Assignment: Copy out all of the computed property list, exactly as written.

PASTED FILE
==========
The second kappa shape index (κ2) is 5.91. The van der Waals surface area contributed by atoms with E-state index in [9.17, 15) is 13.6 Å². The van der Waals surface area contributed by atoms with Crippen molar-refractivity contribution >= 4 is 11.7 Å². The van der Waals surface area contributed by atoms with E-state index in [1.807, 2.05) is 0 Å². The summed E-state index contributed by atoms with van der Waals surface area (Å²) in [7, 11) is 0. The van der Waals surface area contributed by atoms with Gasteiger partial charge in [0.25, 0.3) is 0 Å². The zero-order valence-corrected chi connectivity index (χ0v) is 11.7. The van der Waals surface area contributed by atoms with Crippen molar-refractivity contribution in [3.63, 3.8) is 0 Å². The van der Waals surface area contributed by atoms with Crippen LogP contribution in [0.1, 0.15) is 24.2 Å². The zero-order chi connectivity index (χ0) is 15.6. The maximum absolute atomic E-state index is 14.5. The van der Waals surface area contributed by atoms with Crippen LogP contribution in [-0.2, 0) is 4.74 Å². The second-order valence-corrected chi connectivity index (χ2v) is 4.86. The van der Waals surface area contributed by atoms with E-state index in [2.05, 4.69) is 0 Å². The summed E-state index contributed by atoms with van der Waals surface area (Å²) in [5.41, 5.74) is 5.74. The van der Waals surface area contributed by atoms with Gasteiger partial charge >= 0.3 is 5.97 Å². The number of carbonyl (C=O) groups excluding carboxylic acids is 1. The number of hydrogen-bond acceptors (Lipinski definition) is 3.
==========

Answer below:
The second kappa shape index (κ2) is 5.91. The van der Waals surface area contributed by atoms with E-state index in [9.17, 15) is 13.6 Å². The van der Waals surface area contributed by atoms with Crippen molar-refractivity contribution >= 4 is 11.7 Å². The van der Waals surface area contributed by atoms with E-state index in [1.807, 2.05) is 0 Å². The summed E-state index contributed by atoms with van der Waals surface area (Å²) in [7, 11) is 0. The van der Waals surface area contributed by atoms with Gasteiger partial charge in [0.25, 0.3) is 0 Å². The zero-order valence-corrected chi connectivity index (χ0v) is 11.7. The van der Waals surface area contributed by atoms with Crippen molar-refractivity contribution in [3.63, 3.8) is 0 Å². The van der Waals surface area contributed by atoms with Crippen LogP contribution in [0.1, 0.15) is 24.2 Å². The zero-order chi connectivity index (χ0) is 15.6. The maximum absolute atomic E-state index is 14.5. The van der Waals surface area contributed by atoms with Crippen LogP contribution in [-0.2, 0) is 4.74 Å². The second-order valence-corrected chi connectivity index (χ2v) is 4.86. The van der Waals surface area contributed by atoms with E-state index in [2.05, 4.69) is 0 Å². The summed E-state index contributed by atoms with van der Waals surface area (Å²) in [5.41, 5.74) is 5.74. The van der Waals surface area contributed by atoms with Gasteiger partial charge >= 0.3 is 5.97 Å². The number of carbonyl (C=O) groups excluding carboxylic acids is 1. The number of hydrogen-bond acceptors (Lipinski definition) is 3.